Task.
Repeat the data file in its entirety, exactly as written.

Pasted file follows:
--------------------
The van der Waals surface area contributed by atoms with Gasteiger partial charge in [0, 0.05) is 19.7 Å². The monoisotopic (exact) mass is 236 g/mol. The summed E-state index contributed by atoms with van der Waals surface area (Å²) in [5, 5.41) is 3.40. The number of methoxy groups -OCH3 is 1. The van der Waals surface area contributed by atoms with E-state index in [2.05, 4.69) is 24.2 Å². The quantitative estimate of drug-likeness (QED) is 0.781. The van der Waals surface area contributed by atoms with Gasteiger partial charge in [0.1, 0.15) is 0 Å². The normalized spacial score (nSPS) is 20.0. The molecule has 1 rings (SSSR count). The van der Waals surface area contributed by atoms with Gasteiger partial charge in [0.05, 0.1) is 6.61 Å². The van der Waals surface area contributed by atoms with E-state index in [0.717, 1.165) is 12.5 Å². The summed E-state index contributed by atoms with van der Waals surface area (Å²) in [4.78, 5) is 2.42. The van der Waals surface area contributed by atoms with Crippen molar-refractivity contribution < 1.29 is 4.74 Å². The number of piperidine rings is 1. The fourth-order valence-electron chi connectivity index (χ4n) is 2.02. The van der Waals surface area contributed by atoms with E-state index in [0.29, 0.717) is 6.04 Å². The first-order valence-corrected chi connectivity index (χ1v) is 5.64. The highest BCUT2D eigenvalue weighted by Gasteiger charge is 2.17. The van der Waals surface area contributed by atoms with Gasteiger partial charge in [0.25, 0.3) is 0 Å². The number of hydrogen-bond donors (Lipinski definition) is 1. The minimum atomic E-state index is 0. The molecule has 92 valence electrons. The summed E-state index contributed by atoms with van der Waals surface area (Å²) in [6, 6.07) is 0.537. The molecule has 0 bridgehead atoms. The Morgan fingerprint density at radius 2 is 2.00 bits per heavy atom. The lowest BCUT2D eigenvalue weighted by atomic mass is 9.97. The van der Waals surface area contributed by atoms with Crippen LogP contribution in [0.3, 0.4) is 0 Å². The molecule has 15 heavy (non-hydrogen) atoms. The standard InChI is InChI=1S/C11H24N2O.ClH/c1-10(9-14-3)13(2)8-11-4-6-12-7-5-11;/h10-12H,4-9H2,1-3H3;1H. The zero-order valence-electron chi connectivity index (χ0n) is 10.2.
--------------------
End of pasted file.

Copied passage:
The van der Waals surface area contributed by atoms with Gasteiger partial charge in [0, 0.05) is 19.7 Å². The monoisotopic (exact) mass is 236 g/mol. The summed E-state index contributed by atoms with van der Waals surface area (Å²) in [5, 5.41) is 3.40. The number of methoxy groups -OCH3 is 1. The van der Waals surface area contributed by atoms with E-state index in [2.05, 4.69) is 24.2 Å². The quantitative estimate of drug-likeness (QED) is 0.781. The van der Waals surface area contributed by atoms with Gasteiger partial charge in [0.1, 0.15) is 0 Å². The normalized spacial score (nSPS) is 20.0. The molecule has 1 rings (SSSR count). The van der Waals surface area contributed by atoms with Gasteiger partial charge in [0.05, 0.1) is 6.61 Å². The van der Waals surface area contributed by atoms with E-state index in [0.717, 1.165) is 12.5 Å². The summed E-state index contributed by atoms with van der Waals surface area (Å²) in [4.78, 5) is 2.42. The van der Waals surface area contributed by atoms with Crippen molar-refractivity contribution < 1.29 is 4.74 Å². The number of piperidine rings is 1. The fourth-order valence-electron chi connectivity index (χ4n) is 2.02. The van der Waals surface area contributed by atoms with E-state index in [0.29, 0.717) is 6.04 Å². The first-order valence-corrected chi connectivity index (χ1v) is 5.64. The highest BCUT2D eigenvalue weighted by Gasteiger charge is 2.17. The van der Waals surface area contributed by atoms with Gasteiger partial charge in [0.25, 0.3) is 0 Å². The number of hydrogen-bond donors (Lipinski definition) is 1. The minimum atomic E-state index is 0. The molecule has 92 valence electrons. The summed E-state index contributed by atoms with van der Waals surface area (Å²) in [6, 6.07) is 0.537. The molecule has 0 bridgehead atoms. The Morgan fingerprint density at radius 2 is 2.00 bits per heavy atom. The lowest BCUT2D eigenvalue weighted by atomic mass is 9.97. The van der Waals surface area contributed by atoms with Crippen LogP contribution in [0.3, 0.4) is 0 Å². The molecule has 15 heavy (non-hydrogen) atoms. The standard InChI is InChI=1S/C11H24N2O.ClH/c1-10(9-14-3)13(2)8-11-4-6-12-7-5-11;/h10-12H,4-9H2,1-3H3;1H. The zero-order valence-electron chi connectivity index (χ0n) is 10.2.